Feb 9, 2024 - World

Why holidays like Chinese New Year fall on different dates

Data: Hong Kong Observatory; Chart: Will Chase/Axios
Data: Hong Kong Observatory; Chart: Will Chase/Axios

Saturday will mark the beginning of the Lunar New Year in China — a holiday that falls on different days each year, due to the use of different kinds of calendars.

The big picture: Hindu, Chinese, other Asian and Jewish people rely on lunisolar calendars to dictate important religious festivals as well as economic and government activities.

How it works: In the U.S. we're accustomed to the Gregorian calendar, which is based on the Earth's rotation around the Sun.

  • Lunisolar calendars, however — the type that determine when events like Lunar New Year happen — work differently. They still account for the Earth's rotation around the Sun, but also the Moon's rotation around the Earth.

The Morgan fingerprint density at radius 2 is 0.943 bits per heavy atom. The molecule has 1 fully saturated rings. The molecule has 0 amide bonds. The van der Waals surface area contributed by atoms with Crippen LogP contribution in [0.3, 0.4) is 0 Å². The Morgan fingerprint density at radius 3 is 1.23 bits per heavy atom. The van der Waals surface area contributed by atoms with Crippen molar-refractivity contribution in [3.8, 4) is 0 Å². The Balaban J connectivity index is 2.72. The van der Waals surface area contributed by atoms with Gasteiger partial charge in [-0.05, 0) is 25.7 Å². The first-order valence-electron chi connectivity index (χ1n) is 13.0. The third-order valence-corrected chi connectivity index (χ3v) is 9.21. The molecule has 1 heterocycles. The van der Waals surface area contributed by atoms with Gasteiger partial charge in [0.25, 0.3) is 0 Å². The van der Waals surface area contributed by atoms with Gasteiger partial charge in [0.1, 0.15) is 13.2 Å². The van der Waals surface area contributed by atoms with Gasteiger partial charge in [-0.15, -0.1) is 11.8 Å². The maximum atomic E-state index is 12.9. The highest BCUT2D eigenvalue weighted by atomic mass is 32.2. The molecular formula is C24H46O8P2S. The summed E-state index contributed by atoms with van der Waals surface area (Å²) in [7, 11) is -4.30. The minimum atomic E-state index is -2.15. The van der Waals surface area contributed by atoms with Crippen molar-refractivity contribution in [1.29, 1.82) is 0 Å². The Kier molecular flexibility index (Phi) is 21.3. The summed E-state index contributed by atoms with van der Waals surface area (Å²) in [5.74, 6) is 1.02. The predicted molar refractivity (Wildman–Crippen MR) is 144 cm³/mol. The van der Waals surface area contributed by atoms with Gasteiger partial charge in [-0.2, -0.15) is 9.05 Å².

• Synchronizing the two types of calendars can be confusing.

Details: One year on a Gregorian calendar is 365 days, with a leftover "leap day" every few years.

  • One year on a lunisolar calendar is 11 days shorter, and the difference gets rolled into leap months, rather than a leap day.
  • That's why events like Lunar New Year can seem to move around a lot, when you try to map them onto the Gregorian calendar. (Next year's Lunar New Year will start 11 days earlier than this year's.) But on a lunsolar calendar, they fall consistently in the same season every year.

Go Deeper with a visual explainer on lunisolar calendars from the Axios Visuals team →

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